Lest you think I'm going to come up with some brilliant solution to wrap this up? Sorry, I don't have an answer. I just know I need to head down those art/idea rabbit holes to grow. And I also know, I'm not quite ready to leave the ethernet and go it on my own. Conundrum.

If YOU have any ideas how I can achieve both, please. I'm all ears.


  1. Jen, great musing. I don't create as much as you do, but I hear you. I have always chosen to follow artists that not only show me their art, but what inspires them. Lately I have been thinking I am seeing too much of other people's art and not seeing enough "source" inspiration. I haven't felt like creating much since I finished my altered book for my daughter. Thinking maybe I need to turn off instagram for a while and muse on what I want to create.

    1. How intriguing, Ruth. You've given me food for thought. I love the idea of showing what inspires! Taking media breaks to replenish ones creative well is always a Good Thing. See you on the other side. ♥️

  2. I am a pretty constant poster but I don't feel I "need" to post...only "want" to post. A lot of likes are automatic but I do get some gems in comments that always help me in my practice. I do post personal stuff sometimes but archive them after 3 days so my feed is all about my art practice. Most importantly I take a break when I need it. If I am just organizing my studio there is nothing to post so I either go silent or post about some other artist or event. I think it is a great tool and I learn so much from other artists like yourself.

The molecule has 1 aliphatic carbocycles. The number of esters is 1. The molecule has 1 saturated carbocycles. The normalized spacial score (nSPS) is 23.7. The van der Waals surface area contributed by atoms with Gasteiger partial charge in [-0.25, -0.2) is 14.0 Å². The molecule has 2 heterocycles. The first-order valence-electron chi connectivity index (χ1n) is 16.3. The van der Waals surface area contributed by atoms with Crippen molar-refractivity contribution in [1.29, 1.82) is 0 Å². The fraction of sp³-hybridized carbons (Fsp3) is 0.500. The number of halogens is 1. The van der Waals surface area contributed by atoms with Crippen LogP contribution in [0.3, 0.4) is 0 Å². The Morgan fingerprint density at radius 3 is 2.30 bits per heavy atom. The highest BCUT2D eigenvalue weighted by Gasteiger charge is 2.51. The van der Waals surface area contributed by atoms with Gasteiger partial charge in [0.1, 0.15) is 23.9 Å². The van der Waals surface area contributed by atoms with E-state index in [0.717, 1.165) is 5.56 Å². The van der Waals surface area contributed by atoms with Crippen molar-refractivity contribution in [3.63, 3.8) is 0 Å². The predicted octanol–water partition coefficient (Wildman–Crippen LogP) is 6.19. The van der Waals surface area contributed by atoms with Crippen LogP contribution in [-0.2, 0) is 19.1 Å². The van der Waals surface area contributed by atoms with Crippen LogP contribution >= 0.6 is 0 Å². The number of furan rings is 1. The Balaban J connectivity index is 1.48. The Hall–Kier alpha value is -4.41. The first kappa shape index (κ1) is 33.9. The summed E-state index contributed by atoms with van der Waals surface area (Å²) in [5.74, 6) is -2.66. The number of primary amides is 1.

1. I think because I was so focused on getting those numbers up, I've lost FOCUS on what is important...sharing. Thanks for weighing in. Much appreciated. 💕

  3. I can't answer for you, Jen .... all paths being so different yadda yada. I've not experienced the desire *ever* to post every day so I can't respond to that feeling. Definitely can respond tho to being a reader on Instagram and I actually prefer far fewer posts from artists generally (except for Challenges, like you mentioned, different animals altogether). I know that IG and Fbook are all big games of algorithms (shame really) and what's happened is that, in just my opinion, artistic content has become diluted by frequency. I love to see the juicier (more infrequent) posts. I am utterly completely in David Bowie's corner on this :)

    1. I'd love to know what you consider a 'juicier' post, Christi. More photos? More words? I find most folks don't read the captions. Which is particularly noticeable when someone responds with a 'love this!' when the WRITING is all doom and gloom. Guess I need to learn to be okay with taking time away to deep dive and hope folks will still remember me when I return. Thanks for your thoughtful response, my friend. 🤩